Bonaparte's Gulls are in
the order Charadriiformes which consists of gulls,
terns, alcids and sandpipers. They are in the family Laridae which groups them together with Gulls. These
gulls are very petite, almost tern-like as they are 13.5
inches (34 cm) in size with a 33 inch (84 cm) wingspan.
Bonaparte's Gulls are not sexualy dimorphic which means that
both sexes look alike. Adults have a black head during
the breeding season and black ear patches during the
winter season. They have white crescents above and below
Their breast, neck, belly and
tail are all very white and they have a pale gray back
and upper wings. Their primaries also have black tips
that create a black trailing edge when they are flying
and black wingtips when they are at rest. Bonaparte's
Gulls take 2 years to become adults. At first they
appear to be brown which will
rapidly fade away. A juvenile's head and body will look
like an adult's during the winter season. They will have
a white tail with a black band at the end.
These gulls spend the breeding season
in Alaska and western and central Canada. During the winter months,
Bonaparte's Gulls are found in southern United States, parts of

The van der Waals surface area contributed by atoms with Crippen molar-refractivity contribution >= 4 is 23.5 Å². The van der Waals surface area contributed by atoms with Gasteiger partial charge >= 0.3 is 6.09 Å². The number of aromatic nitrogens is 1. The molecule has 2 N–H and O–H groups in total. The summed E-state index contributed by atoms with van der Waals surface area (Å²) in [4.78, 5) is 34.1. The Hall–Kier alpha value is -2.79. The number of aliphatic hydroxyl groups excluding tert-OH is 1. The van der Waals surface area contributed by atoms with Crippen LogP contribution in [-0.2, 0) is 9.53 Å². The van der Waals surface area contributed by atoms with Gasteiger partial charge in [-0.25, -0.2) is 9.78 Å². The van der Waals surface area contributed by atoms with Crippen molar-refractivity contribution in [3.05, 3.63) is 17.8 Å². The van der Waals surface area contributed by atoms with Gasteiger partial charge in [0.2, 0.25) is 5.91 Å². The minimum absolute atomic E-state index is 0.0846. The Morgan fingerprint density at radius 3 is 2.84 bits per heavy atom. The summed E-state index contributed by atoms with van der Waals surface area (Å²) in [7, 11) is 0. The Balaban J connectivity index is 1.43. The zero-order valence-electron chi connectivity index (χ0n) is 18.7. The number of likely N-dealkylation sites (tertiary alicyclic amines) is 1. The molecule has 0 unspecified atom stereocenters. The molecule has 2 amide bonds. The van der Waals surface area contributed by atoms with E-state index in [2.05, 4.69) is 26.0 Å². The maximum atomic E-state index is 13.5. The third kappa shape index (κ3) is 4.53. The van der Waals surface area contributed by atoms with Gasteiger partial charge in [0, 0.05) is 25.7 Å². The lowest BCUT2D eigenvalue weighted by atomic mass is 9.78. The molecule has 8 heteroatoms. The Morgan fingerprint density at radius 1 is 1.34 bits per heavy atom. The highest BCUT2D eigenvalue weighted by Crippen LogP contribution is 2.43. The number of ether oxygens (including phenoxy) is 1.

Mexico and Cuba. During a mild winter they can be found around the
Great Lakes. Bonaparte's Gulls prefer being near water in places
such as: ocean bays, coastal waters, sewage outlets, wet meadows and
mudflats. The diet of Bonaparte's Gulls
consists mostly of terrestrial invertebrates, though they will eat
aquatic invertebrates as well. During migration they will eat mostly
fish, shrimp and other crustaceans. When foraging, they take items
from the surface of the water or just below while floating or
swimming in the water. When they are foraging for fish they will
drop from a high height in the air to the water.
Not much is known about
the breeding biology of Bonaparte's Gulls. They are
believed to be monogamous with one brood per year. It is
thought that both the male and female will construct the
nest which is usually located in abandoned tree nests.
They place the nest on a branch close to the trunk of
the tree or sometimes it is near the ground. The female
will lay about 3 buff eggs that are marked with brown.
It is believed that both sexes incubate the eggs for the
24 day period. The development of the young is
semiprecocial which means they are mobile, fed and
remain at the nest. Both parents will care for the young
until they are ready to fledge.
WHERE TO FIND THEM
Bonaparte's Gulls can be seen on the
Niagara River and around Lake Erie during temperate winters in